Australian Port Making Room for Offshore Wind
GeelongPort, located in Corio Bay, Victoria, Australia, has unveiled plans to develop up to 25 hectares of land for a wind farm hub to support Victoria’s renewables industry.
Located at Oyster Cove near GeelongPort’s Lascelles Wharf, the precinct will provide facilities for the berthing, laydown, and construction of equipment for onshore and offshore wind projects.
Pending approvals, the 25-hectare precinct will incorporate the purpose-built facilities needed for a wind farm construction feeder port in an effort to meet the needs of offshore wind developments, GeelongPort said.
The company’s aim is to support the construction, operation, and maintenance of wind farm projects.
“GeelongPort is committed to supporting the establishment and growth of this emerging industry. The strategic location of our port means that we can play a key leadership role in the transition towards renewable energy sources”, said Brett Winter, GeelongPort CEO.
The new precinct is also expected to be a major contributor to economic activity in Geelong and regional Victoria by boosting jobs in the region, developing local supply chains and providing infrastructure to attract renewables businesses, according to the port.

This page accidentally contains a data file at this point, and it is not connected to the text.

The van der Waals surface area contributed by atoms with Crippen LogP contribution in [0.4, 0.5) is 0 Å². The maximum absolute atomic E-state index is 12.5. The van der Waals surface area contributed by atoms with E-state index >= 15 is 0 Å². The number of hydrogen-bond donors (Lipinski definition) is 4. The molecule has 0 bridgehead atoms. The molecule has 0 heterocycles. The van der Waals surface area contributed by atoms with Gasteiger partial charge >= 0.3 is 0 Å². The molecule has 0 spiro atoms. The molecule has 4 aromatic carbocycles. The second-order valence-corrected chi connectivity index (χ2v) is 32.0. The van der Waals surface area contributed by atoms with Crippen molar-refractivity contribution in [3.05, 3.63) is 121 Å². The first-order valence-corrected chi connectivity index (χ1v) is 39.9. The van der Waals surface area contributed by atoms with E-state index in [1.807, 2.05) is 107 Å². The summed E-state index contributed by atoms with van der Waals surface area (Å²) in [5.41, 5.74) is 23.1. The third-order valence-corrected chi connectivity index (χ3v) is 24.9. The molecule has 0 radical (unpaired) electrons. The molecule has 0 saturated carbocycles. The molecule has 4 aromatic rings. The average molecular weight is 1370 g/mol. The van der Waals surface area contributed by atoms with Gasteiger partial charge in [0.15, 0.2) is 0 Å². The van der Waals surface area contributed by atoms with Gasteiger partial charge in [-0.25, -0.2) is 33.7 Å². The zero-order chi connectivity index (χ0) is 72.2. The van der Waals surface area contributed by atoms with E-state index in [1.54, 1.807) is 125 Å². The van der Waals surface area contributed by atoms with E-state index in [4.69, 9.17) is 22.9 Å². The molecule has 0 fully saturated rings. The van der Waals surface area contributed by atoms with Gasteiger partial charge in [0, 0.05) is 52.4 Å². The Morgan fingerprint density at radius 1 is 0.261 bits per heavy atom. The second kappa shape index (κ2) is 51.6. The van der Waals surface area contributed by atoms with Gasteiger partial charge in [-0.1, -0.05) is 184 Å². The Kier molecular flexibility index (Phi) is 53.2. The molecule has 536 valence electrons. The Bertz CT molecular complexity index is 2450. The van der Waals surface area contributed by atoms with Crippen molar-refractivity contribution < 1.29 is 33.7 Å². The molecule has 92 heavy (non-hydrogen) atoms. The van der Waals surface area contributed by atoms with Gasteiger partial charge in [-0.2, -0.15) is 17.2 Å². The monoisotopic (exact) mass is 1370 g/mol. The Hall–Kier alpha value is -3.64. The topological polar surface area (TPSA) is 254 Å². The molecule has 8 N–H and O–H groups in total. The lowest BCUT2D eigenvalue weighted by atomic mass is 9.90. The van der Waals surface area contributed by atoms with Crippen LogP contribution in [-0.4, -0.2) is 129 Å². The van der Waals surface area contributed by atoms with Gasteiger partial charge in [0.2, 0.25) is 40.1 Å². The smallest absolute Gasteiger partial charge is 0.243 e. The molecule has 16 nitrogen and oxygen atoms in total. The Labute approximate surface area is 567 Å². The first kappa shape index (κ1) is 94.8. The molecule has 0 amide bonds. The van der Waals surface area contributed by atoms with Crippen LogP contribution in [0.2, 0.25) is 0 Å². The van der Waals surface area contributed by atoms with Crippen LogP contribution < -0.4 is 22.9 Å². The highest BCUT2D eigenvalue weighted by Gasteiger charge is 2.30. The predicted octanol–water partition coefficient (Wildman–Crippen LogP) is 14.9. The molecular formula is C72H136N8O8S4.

Winter said GeelongPort was proud to be a part of Victoria’s transition to renewable energy outlined in the Victorian Offshore Wind Policy Directions Paper released in March this year.
Issued by the Victorian Government and the Department of Environment, Land, Water and Planning (DELWP), the plan includes procuring projects that will generate at least 2 GW of offshore wind and come online by 2032, with targets of 4 GW of offshore wind capacity by 2035 and 9 GW by 2040.
The plan also sets the target of the first offshore wind power coming online by 2028.
According to the Victorian Government, the state has some of the world’s best offshore wind resources, with the state’s coastal regions hosting the potential to support 13 GW of capacity by 2050 which is five times the current renewable generation in Victoria.
Last year, the Australian state pledged about AUD 40 million (around EUR 26.8 million) under the Energy Innovation Fund to kickstart three major offshore wind projects from Start of the South, Macquarie Group, and Flotation Energy.
Together, the projects from these three companies are expected to generate approximately 4.7 GW of renewable energy.
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